Position: Graduate Students Email: firstname.lastname@example.org Areas: Religion in the Americas
Rachel Gross is a Ph.D. candidate in the Religion in the Americas subfield. Her dissertation, "Objects of Affection: The Material Religion of American Jewish Nostalgia," claims nostalgia as an integral religious feature of American Jewish practice in the latter half of the twentieth century and into the twenty-first century. Through material culture and ethnographic research, she examines American Jews' sentimental, generalized longing for their communal homelands of Eastern Europe and ethnic neighborhoods in the United States, particularly but not exclusively New York's Lower East Side. The project focuses on four case studies of increasingly commodified and institutionalized nostalgia: the materials and practices of Jewish genealogy and family history; the use of historic synagogues as heritage sites; children's books and dolls; and American Jewish foodways, particularly the culinary revival of the new Jewish food scene.
Rachel's broader interests include the ethnographic study of contemporary Judaism, the visual and material cultures of American religions, and the role of space and place in the formation of religious communities. Her chapter on the informal, playful pedagogical strategies of the first American Jewish children's cookbook, "'Draydel Salad": The Serious Business of Jewish Food and Fun in the 1950s," will be published in the anthology Religion, Food, and Eating in North America (Columbia University Press, forthcoming).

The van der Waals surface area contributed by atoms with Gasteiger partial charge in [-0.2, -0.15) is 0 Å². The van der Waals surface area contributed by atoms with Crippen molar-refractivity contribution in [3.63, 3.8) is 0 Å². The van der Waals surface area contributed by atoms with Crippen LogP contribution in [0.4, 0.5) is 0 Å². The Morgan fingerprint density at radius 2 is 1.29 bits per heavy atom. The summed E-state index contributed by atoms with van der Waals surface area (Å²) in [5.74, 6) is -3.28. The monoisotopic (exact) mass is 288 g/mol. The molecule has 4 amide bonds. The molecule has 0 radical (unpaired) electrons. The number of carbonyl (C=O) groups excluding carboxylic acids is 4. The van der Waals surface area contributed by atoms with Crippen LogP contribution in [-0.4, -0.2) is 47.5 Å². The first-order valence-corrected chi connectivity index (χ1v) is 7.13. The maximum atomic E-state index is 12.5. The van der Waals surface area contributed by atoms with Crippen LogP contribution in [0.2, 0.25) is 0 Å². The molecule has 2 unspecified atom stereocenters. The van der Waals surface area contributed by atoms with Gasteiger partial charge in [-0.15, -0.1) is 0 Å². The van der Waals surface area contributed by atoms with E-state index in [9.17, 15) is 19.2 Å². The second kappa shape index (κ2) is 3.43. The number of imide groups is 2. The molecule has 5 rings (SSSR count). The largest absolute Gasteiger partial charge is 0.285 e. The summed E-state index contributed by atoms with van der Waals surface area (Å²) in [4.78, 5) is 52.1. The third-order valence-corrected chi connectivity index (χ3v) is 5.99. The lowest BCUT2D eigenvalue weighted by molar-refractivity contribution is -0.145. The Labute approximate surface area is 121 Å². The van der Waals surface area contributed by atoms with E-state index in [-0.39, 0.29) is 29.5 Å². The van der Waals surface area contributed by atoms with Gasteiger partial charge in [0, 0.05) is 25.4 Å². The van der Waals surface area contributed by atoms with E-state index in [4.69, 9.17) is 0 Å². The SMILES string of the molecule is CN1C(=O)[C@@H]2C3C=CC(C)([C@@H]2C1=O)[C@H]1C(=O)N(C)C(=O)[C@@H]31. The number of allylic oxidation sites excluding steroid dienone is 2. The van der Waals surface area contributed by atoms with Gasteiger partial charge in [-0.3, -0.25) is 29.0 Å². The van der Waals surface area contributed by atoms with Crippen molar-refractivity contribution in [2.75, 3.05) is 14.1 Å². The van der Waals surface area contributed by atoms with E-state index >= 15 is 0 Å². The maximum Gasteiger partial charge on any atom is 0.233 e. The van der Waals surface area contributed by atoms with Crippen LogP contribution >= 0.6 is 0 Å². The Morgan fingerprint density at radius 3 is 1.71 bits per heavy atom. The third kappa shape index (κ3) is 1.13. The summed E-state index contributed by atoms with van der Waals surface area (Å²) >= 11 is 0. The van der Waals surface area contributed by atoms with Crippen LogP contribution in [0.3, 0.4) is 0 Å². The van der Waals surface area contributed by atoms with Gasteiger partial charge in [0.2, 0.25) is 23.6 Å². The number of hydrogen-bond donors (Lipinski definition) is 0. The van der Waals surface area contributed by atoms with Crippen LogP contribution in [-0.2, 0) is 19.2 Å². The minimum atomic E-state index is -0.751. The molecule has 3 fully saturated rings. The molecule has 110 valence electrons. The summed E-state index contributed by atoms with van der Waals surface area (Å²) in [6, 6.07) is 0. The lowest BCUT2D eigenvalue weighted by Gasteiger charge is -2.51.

Rachel received a B.A. in Jewish Studies and an M.A. in Religious Studies from the University of Virginia. She has previously held the Association for Jewish Studies's Berman Foundation Dissertation Fellowship for the Social Scientific Study of the Contemporary American Jewish Community. In the 2013-2014 school year, Rachel holds a Dissertation Completion Fellowship in American Religion and Politics at the John C. Danforth Center on Religion and Politics and is in residence at Washington University in St. Louis.
"'Draydel Salad': The Serious Business of Jewish Food and Fun in Postwar America." In Religion, Food, and Eating in North America, eds. Benjamin E. Zeller, Marie W. Dallam, Reid L. Neilson, and Nora L. Rubel. New York: Columbia University Press (2014).